On the 13th of November, 1899, Judge Gates was married to Miss Mary Edna Carter, a native of New London, Wisconsin, and a daughter of Jervis W. Carter, a pioneer of Dakota territory who served as district attorney under Judge Kidder in territorial days. Judge and Mrs. Gates have three children: Beatrice, John Carter and Hobart Hare.

Judge Gates and his family take very active and prominent part in the work of the Espiscopal church and has been a chancellor of the missionary district of South Dakota for that church for many years. He was formerly vestryman and warden of Calvary church at Sioux Falls and is now warden of Trinity church in Pierre. He served as a delegate from South Dakota to the general convention of the Episcopal church in New York in 1913 and he is now a member of the provincial court of review of the Province of the Northwest of the Episcopal church. His interest in church work has been most keen and he has found tangible evidence in farreaching and beneficial efforts for the upbuilding of the cause. He is also deeply interested in education and from 1906 until 1908 was a member of the board at Sioux Falls, during which period the high school building was constructed, a work for which he was largely responsible. His political allegiance has always been given the republican party and he is a stanch supporter of its principles. In fraternal circles, too, he is well known, holding membership in Minnehaha Lodge, No. 5, F. & A. M., of Sioux Falls, of which he is a past master; Sioux Falls Chapter, No. 2. R. A. M.; Cyrene Commandery, No. 2, K. T.; El Riad Temple of the Nobles of the Mystic Shrine at Sioux Falls; and the Elks lodge of that place. He is also a member of the South Dakota Society of Sons of American Revolution. His profession prominence, his activity in Masonic and church circles and his public-spirited citizenship have brought him a wide acquaintance and his record is an honor to the state that has honored him.”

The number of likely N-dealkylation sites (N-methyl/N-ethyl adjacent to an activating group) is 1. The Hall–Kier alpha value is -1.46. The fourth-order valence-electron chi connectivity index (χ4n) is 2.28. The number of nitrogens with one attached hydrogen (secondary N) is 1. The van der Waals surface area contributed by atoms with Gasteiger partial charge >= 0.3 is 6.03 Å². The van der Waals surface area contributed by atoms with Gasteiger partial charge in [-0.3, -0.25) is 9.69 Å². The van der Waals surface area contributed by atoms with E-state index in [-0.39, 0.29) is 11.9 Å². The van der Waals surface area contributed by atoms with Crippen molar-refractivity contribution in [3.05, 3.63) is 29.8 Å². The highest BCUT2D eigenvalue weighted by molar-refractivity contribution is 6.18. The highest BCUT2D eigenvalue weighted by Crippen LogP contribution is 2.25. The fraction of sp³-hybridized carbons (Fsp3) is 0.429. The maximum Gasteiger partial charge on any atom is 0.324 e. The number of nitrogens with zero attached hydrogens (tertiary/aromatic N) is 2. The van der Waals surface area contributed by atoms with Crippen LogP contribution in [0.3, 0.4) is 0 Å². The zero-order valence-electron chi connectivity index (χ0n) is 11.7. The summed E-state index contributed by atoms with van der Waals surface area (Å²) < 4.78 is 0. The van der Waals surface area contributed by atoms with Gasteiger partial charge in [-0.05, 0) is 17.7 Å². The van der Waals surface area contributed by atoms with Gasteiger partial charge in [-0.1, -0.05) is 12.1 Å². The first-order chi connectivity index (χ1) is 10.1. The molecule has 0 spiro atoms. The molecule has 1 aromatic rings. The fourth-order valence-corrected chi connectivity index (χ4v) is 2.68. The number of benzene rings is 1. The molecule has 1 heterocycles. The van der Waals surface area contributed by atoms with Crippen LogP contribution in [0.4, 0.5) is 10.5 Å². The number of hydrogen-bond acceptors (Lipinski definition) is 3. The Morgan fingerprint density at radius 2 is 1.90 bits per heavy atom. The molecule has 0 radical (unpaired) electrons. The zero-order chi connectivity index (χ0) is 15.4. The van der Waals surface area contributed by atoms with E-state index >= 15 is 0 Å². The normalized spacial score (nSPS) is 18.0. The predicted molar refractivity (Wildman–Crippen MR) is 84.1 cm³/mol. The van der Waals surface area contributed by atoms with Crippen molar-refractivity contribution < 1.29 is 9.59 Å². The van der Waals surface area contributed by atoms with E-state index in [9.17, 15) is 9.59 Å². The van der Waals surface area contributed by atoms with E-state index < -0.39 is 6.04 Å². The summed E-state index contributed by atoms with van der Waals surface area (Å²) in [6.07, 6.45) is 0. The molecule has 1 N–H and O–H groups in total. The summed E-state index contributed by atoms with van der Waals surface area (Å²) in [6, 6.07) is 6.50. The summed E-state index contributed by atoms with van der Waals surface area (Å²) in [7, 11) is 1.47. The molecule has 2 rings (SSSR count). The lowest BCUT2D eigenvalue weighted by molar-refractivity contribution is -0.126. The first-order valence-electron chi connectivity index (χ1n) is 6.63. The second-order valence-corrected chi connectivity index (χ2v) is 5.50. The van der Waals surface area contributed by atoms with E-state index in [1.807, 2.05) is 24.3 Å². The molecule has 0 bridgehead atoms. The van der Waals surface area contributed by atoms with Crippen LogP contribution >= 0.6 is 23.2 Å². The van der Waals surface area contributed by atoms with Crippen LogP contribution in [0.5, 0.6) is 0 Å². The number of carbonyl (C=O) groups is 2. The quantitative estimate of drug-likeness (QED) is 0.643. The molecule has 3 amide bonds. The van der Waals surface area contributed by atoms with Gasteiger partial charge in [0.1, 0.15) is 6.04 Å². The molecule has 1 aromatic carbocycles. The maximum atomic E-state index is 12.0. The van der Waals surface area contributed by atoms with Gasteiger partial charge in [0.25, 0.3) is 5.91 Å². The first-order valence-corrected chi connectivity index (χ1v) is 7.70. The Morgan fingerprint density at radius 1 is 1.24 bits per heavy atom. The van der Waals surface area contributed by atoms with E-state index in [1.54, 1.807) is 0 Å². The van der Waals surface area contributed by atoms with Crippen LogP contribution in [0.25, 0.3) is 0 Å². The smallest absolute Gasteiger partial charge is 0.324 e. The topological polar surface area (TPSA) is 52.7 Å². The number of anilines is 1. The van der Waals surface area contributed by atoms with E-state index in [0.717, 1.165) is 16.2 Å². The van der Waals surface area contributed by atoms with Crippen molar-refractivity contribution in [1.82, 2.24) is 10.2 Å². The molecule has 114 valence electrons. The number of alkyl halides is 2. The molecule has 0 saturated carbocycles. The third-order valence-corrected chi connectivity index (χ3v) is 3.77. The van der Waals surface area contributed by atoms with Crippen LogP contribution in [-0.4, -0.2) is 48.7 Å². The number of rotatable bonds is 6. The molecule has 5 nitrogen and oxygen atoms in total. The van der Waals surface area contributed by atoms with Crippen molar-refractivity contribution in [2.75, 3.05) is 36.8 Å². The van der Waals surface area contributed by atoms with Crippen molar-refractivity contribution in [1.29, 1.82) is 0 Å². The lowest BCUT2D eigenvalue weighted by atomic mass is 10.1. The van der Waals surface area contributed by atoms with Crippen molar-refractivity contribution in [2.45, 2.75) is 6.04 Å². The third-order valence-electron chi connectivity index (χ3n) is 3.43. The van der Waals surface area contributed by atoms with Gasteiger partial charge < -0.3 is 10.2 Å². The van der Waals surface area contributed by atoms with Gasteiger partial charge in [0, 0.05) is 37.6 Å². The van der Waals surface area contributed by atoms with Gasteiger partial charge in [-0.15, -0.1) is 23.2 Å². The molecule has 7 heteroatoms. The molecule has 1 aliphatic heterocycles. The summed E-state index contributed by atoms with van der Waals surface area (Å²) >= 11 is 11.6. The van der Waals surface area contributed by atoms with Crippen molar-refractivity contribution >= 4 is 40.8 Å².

George W. Kingsbury, History of Dakota Territory, Vol. 5 (Chicago: S. J. Clarke, 1915) pp. 371 – 373.

Judge John Howard Gates died at the age of 62 years and was buried on November 12th, 1927 in Block 3, Lot 8 of the cemetery. His wife, Mary Edna, lived on until 1970, reaching the age of 99 years. She is buried next to him.